South Africa recorded 17 710 confirmed cases of COVID-19 on Wednesday, December 30. This is the highest number of new cases the country has added on a single day.
The positivity rate of testing stands at 33%, which Dr Zweli Mkhize says “remains of major concern”, as it is an indication of how rapidly the virus is spreading. Since the last report, 53 279 new tests were conducted.
South Africa reached one-million cumulative cases of COVID-19 on December 27 and has added nearly 40 000 cases since then – the number of cumulative cases now stands at 1 039 161 with a recovery rate of 83%.
“Regrettably, 465 more COVID-19 deaths have been reported,” said Mkhize.
In the Western Cape, 165 South Africans succumbed to complications from the virus, 144 in KwaZulu-Natal, 88 in the Eastern Cape, 41 in Gauteng, 16 in Limpopo, and 7 in the Northern Cape.
The overall death toll now stands at 28 033.
The Western Cape has 39 351 active cases and 3 380 hospitalisations (as of 1pm on December 30), 372 of which are receiving high care or are in intensive care units.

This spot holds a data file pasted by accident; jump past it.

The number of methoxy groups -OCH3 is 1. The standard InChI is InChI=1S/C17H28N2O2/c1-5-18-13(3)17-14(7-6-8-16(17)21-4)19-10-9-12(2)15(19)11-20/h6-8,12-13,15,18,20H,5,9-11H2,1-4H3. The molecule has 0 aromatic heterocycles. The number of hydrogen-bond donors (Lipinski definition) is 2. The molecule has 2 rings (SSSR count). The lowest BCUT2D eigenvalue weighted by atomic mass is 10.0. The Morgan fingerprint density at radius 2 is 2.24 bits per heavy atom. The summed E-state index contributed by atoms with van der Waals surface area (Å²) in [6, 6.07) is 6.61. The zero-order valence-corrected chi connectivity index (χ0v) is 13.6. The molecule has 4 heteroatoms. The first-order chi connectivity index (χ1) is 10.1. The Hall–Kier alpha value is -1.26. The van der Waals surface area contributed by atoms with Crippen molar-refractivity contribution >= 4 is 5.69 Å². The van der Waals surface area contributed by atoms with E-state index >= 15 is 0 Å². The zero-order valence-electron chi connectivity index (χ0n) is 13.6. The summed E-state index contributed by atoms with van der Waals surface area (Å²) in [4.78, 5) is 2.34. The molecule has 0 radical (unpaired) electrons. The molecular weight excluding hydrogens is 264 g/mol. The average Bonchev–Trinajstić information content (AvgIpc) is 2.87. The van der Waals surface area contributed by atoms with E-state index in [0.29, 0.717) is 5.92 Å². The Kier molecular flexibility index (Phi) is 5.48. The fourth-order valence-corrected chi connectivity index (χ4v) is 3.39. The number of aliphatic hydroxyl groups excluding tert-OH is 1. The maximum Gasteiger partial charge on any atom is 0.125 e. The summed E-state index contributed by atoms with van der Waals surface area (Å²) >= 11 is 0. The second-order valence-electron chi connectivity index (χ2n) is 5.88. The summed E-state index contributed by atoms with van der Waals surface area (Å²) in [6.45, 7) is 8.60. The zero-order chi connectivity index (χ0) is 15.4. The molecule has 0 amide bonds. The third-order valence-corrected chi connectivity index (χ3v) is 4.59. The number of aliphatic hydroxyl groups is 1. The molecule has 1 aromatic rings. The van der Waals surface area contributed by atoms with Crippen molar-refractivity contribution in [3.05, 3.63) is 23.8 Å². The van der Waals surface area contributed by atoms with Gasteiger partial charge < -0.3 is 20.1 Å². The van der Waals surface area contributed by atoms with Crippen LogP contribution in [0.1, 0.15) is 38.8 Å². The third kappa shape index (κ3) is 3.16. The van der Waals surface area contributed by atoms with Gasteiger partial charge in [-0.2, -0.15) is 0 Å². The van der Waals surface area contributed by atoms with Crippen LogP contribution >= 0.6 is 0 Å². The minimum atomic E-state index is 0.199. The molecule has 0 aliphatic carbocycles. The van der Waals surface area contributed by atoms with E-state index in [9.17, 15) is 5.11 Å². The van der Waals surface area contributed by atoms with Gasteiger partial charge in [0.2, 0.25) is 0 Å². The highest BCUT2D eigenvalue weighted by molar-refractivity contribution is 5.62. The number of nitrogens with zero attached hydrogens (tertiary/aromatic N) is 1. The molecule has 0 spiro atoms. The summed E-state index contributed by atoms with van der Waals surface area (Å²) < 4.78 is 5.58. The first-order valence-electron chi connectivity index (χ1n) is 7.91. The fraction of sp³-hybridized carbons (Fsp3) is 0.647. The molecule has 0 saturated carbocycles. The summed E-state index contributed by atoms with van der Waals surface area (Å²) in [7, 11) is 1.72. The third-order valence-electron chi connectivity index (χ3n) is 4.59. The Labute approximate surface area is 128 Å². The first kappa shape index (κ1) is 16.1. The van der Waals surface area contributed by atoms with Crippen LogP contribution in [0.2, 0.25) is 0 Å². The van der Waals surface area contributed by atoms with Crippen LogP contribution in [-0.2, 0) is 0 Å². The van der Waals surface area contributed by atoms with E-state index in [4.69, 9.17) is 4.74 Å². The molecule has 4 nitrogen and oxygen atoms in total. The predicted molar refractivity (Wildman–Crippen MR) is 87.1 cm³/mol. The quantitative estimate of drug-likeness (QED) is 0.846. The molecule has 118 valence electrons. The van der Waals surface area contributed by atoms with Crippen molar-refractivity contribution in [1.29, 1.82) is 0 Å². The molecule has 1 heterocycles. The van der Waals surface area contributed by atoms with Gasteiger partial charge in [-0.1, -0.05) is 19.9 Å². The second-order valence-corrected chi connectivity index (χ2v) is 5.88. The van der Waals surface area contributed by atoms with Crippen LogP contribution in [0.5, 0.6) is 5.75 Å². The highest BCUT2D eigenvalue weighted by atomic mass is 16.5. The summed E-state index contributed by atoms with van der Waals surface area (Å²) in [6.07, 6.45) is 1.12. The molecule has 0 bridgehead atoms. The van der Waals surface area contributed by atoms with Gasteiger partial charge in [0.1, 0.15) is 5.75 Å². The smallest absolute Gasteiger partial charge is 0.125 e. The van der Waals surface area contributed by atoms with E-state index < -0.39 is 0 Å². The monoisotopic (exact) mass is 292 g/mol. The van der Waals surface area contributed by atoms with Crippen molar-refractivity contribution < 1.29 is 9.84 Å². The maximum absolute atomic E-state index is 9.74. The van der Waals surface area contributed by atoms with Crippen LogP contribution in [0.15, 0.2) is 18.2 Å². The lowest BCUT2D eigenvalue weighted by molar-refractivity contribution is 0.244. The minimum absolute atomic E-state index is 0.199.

“The resurgence of COVID-19 in the province has resulted in higher active case numbers, hospitalisations and daily deaths than we experienced at the peak of the first wave,” said Western Cape Premier Alan Winde, in a statement.
He said, people with COVID-19 and people under investigation for the virus currently occupy 40% of hospital capacity in both the metro and rural regions of the province.
The province will soon have added 744 hospital beds into the healthcare system, which will be distributed as follows:
- 336 beds at the Hospital of Hope (Brackengate)
- 60 beds at the Freesia Ward in Mitchell’s Plan
- 30 beds at Ward 99 in Mitchell’s Plain
- 187 beds at the Aquarius Ward in Mitchell’s Plain
- 59 beds at the Sonstraal Hospital in Drakenstein
- 72 beds in Vredendal, Hermanus and George
Winde said the province has the ability to supplement these beds with an additional 136 beds if need be and there are sufficient health workers available.
In total, the province is scaling up to a capacity of 880 beds, which is more than the CTICC field hospital could hold in the first wave.
The province is also expanding its healthcare workforce by recruiting 1300 healthcare workers – 44% of these will come from extensions of existing short-term contracts and the remaining 56% will be recruited and appointed.
“We have received over 500 applications as part of this recruitment drive and a dedicated team have been working throughout this festive period, contacting applicants to determine their availability and channelling information to the appropriate regions and districts for immediate placement,” said Winde.